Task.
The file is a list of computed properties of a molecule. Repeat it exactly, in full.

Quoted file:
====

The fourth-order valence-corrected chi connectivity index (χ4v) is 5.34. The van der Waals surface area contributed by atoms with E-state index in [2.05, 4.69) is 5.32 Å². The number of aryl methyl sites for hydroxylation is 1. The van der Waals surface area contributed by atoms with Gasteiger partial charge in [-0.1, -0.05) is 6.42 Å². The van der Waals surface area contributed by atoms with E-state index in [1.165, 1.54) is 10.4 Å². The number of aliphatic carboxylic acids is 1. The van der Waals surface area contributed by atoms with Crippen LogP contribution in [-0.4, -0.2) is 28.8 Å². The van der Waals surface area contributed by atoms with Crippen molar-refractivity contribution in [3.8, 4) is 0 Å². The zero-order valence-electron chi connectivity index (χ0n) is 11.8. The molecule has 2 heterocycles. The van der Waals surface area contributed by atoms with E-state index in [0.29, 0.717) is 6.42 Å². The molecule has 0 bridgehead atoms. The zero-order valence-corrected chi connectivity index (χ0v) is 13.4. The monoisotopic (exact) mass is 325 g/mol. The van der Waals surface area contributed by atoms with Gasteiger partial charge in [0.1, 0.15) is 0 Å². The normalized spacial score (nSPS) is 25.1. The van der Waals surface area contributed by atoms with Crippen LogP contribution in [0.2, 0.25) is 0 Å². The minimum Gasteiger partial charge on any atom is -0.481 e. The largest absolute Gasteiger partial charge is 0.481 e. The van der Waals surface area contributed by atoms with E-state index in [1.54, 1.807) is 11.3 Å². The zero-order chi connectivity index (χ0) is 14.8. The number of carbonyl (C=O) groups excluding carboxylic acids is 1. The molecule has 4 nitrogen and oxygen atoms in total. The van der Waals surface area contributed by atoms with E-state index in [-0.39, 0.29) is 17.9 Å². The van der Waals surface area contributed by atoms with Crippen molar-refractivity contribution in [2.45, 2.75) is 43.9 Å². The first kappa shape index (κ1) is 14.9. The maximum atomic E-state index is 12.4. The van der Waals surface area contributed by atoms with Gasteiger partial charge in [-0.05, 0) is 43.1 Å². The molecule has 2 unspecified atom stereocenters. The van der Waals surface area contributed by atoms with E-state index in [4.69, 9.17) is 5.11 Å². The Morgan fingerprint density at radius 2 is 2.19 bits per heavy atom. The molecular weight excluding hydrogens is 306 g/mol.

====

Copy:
The fourth-order valence-corrected chi connectivity index (χ4v) is 5.34. The van der Waals surface area contributed by atoms with E-state index in [2.05, 4.69) is 5.32 Å². The number of aryl methyl sites for hydroxylation is 1. The van der Waals surface area contributed by atoms with Gasteiger partial charge in [-0.1, -0.05) is 6.42 Å². The van der Waals surface area contributed by atoms with E-state index in [1.165, 1.54) is 10.4 Å². The number of aliphatic carboxylic acids is 1. The van der Waals surface area contributed by atoms with Crippen LogP contribution in [-0.4, -0.2) is 28.8 Å². The van der Waals surface area contributed by atoms with Crippen molar-refractivity contribution in [3.8, 4) is 0 Å². The zero-order valence-electron chi connectivity index (χ0n) is 11.8. The molecule has 2 heterocycles. The van der Waals surface area contributed by atoms with E-state index in [0.29, 0.717) is 6.42 Å². The molecule has 0 bridgehead atoms. The zero-order valence-corrected chi connectivity index (χ0v) is 13.4. The monoisotopic (exact) mass is 325 g/mol. The van der Waals surface area contributed by atoms with Gasteiger partial charge in [0.1, 0.15) is 0 Å². The normalized spacial score (nSPS) is 25.1. The van der Waals surface area contributed by atoms with Crippen LogP contribution in [0.2, 0.25) is 0 Å². The minimum Gasteiger partial charge on any atom is -0.481 e. The largest absolute Gasteiger partial charge is 0.481 e. The van der Waals surface area contributed by atoms with E-state index in [1.54, 1.807) is 11.3 Å². The zero-order chi connectivity index (χ0) is 14.8. The number of carbonyl (C=O) groups excluding carboxylic acids is 1. The molecule has 4 nitrogen and oxygen atoms in total. The van der Waals surface area contributed by atoms with E-state index in [-0.39, 0.29) is 17.9 Å². The van der Waals surface area contributed by atoms with Crippen molar-refractivity contribution in [2.45, 2.75) is 43.9 Å². The first kappa shape index (κ1) is 14.9. The maximum atomic E-state index is 12.4. The van der Waals surface area contributed by atoms with Gasteiger partial charge in [-0.05, 0) is 43.1 Å². The molecule has 2 unspecified atom stereocenters. The van der Waals surface area contributed by atoms with E-state index in [4.69, 9.17) is 5.11 Å². The Morgan fingerprint density at radius 2 is 2.19 bits per heavy atom. The molecular weight excluding hydrogens is 306 g/mol.